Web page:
substantiate the allegations levelled by him (of the appellant-wife’s
infidelity) through a DNA test. We agree with him. In our view, but for
the DNA test, it would be impossible for the respondent-husband to
establish and confirm the assertions made in the pleadings. We are
therefore satisfied, that the direction issued by the High Court, as has
been extracted hereinabove, was fully justified. DNA testing is the most
legitimate and scientifically perfect means, which the husband could use,
to establish his assertion of infidelity. This should simultaneously be
taken as the most authentic, rightful and correct means also with the wife,
for her to rebut the assertions made by the respondent-husband, and to
establish that she had not been unfaithful, adulterous or disloyal. If the
appellant-wife is right, she shall be proved to be so.
12. We would, however, while upholding the order passed by the High
Court, consider it just and appropriate to record a caveat, giving the
appellant-wife liberty to comply with or disregard the order passed by the
High Court, requiring the holding of the DNA test. In case, she accepts the
direction issued by the High Court, the DNA test will determine
conclusively the veracity of accusation levelled by the respondent-husband,
against her. In case, she declines to comply with the direction issued by
the High Court, the allegation would be determined by the concerned Court,
by drawing a presumption of the nature contemplated in Section 114 of the
Indian Evidence Act, especially, in terms of illustration (h) thereof.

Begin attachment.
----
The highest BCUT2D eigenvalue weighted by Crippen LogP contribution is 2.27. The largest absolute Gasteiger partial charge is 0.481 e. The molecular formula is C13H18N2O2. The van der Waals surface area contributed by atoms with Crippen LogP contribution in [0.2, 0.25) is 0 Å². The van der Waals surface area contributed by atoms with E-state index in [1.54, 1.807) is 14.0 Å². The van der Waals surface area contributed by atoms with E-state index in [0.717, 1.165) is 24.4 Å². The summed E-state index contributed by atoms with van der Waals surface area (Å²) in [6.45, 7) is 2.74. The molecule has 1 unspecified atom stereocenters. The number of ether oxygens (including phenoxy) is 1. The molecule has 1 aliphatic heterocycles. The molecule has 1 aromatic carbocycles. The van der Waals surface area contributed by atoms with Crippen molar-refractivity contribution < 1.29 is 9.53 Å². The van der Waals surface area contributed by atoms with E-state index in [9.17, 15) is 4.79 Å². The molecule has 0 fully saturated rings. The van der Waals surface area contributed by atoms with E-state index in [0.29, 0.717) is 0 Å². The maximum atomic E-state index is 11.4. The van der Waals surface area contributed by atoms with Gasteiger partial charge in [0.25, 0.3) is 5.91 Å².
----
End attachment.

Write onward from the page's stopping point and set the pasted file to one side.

Section 114 as also illustration (h), referred to above, are being
extracted hereunder:
“114. Court may presume existence of certain facts – The Court may presume
the existence of any fact which it thinks likely to have happened, regard
being had to the common course of natural events, human conduct and public
and private business, in their relation to the facts of the particular
case.

Illustration (h) – That if a man refuses to answer a question which he
is not compelled to answer by law, the answer, if given, would be
unfavourable to him.”

This course has been adopted to preserve the right of individual privacy to
the extent possible. Of course, without sacrificing the cause of justice.
By adopting the above course, the issue of infidelity alone would be
determined, without expressly disturbing the presumption contemplated under
Section 112 of the Indian Evidence Act. Even though, as already stated
above, undoubtedly the issue of legitimacy would also be incidentally
involved.
13. The instant appeal is disposed of in the above terms.
…………………………………….J.
(Jagdish Singh Khehar)
………………………………………J.
(R.K. Agrawal)
New Delhi;
October 15, 2014.